Sunday, May 2, 2010
The first thing I noticed about the author was the way she studied the people in front of her waiting to hear her speak. The second thing I noticed was the not-so-concerned-about-style gray hair that a bit of research revealed has been her style for years. Mostly, though, I could feel how much she was enjoying herself, how happy she was to be the person we were all gathered to see.
My friend Deb and I had left Vancouver at 6:30 AM on a Saturday to be in McMinnville in plenty of time for the start of the first Terroir Creative Writing Festival. The price was right. We were both really ready for a day of adventure. And the chance to see both Ursula LeGuin and Molly Gloss was too good to pass up.
The surprisingly unglamorous introduction and the mic stand that keep drooping were quickly forgotten as Ms. LeGuin began to speak. She was by turns inspiring, acerbic and laugh-out-loud funny. She's 80 and has more energy and pure vitality than most of us hope for in our twenties. She's written dozens of books in a variety of genres and continues to write and teach and engage with an ever-changing world.
You could tell she was speaking to chronologically young writers (there were several in the room) as well as to their more seasoned counterparts. She managed to be respectful of both groups without boring either. I could hear the teacher voice loud and clear, although I had to keep bringing myself back to her words as I sat there simply falling in love with her beauty and spirit and palpable sense of joy.
It was her last words, however that reached me the deepest, and set the theme that followed me the rest of the day. She used compost as a metaphor for what's necessary to produce good stories. In her words, "Compost needs silence, darkness, time and patience."
Silence. Darkness. Time. Patience.
Exactly what my life is either providing (the first three) or demanding of me (the last) right now. Elements that give whatever ingredients are involved, whether organic material or words, the space they need to ferment, incubate, transform into something entirely new.
In the very next session, Molly Gloss spoke brilliantly on the importance of place in story, and how that has to be part of the foundation of a story, not something added as an afterthought. Her metaphor was the difference between a hydroponic tomato grown with artificial chemicals (setting tacked on), and an heirloom tomato grown in compost (setting woven intricately).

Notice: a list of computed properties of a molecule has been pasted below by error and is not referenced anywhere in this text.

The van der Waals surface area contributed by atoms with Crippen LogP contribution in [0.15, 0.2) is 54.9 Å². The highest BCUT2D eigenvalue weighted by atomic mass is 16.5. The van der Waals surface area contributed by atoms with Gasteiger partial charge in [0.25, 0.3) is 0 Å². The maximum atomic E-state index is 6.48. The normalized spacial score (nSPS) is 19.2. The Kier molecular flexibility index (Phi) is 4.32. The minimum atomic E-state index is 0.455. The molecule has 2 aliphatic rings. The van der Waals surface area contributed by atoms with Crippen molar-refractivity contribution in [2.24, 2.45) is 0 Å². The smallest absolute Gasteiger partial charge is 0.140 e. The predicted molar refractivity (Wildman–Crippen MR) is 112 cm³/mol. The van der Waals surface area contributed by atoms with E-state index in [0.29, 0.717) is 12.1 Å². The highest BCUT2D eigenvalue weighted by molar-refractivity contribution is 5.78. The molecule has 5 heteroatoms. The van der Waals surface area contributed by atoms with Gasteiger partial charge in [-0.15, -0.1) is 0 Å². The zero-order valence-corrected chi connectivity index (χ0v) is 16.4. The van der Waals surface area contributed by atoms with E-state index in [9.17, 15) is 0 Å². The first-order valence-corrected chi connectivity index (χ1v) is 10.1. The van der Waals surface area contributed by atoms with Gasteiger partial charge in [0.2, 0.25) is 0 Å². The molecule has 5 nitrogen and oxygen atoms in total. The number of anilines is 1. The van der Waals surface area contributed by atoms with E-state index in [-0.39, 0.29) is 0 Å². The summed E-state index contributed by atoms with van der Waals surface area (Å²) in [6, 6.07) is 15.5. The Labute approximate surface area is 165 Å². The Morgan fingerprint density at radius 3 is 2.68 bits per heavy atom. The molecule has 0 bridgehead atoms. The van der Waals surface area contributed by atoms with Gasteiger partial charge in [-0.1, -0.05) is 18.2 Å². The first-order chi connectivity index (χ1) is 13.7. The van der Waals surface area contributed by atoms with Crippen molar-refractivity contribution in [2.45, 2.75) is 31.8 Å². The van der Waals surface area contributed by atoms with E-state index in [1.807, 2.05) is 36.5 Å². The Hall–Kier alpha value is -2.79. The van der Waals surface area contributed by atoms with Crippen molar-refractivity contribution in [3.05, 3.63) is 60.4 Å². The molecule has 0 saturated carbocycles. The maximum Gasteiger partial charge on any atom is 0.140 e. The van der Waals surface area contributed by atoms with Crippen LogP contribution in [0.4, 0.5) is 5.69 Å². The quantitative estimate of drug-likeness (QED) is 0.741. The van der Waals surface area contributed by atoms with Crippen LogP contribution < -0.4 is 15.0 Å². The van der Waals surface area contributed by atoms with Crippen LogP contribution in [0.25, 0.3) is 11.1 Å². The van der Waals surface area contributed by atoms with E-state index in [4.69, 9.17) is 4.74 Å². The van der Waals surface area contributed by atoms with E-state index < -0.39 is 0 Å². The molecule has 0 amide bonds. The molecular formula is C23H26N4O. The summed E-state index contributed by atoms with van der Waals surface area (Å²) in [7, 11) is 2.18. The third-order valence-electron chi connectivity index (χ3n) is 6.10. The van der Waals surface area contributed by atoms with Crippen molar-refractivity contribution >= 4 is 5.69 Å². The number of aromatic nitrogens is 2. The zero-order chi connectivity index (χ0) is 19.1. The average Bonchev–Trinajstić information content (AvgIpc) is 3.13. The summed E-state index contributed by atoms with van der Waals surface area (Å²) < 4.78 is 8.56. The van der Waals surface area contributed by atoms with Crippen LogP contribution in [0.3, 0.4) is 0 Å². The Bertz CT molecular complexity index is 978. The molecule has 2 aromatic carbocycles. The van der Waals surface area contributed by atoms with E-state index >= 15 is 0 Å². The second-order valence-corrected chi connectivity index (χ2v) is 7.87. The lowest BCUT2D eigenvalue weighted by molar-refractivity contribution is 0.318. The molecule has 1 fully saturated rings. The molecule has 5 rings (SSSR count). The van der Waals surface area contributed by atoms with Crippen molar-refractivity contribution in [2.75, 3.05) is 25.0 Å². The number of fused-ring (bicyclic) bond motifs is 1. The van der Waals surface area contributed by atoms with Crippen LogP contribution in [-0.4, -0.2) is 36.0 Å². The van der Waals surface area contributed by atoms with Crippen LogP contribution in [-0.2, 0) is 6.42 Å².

Again, the difference between being willing to take more time (and to allow for some ickiness) for growth, or insisting on rushing a process for faster fruit stood out clearly for me.
And then at lunch, the poet Bill Siverly read his rich and evocative poem, "Turning Compost," about how leaves and chips and nitrogen and water become "dense and juicy" compost over time.
I found myself thinking about the compost pile of my childhood. We called it a mulch pile and it lived out by the propane tank and rhubarb bush on the far side of our front lawn. One of us four kids would trudge out daily, even through snow drifts, to deposit the organic waste from the kitchen. Only we didn't call it organic. It was whatever garbage couldn't be tossed in the fireplace (we burned paper and what little plastic couldn't be reused). Glass of any kind was used to store leftovers or for putting up jam. Tin cans went out to the barrel that would be hauled to the dump once or twice a year.
Holding the triangular drainer overflowing with coffee grounds, potato peels and egg shells as far from my face as possible, in childhood I only saw and smelled the death. Even in the spring when we spread the muck from the bottom of the pile onto the garden, along with generous amounts of chicken manure, I only ever considered the stink, not what it was producing.
I came home yesterday with a couple of new books, some cool handouts, and burned-in-my-brain memories of two women writers whose paths I would be proud to emulate. More importantly, I have the gentle reassurance that all compost eventually yields a fertile wealth that can only exist if its conditions of silence, darkness, time and patience are accepted.
photos from Flickr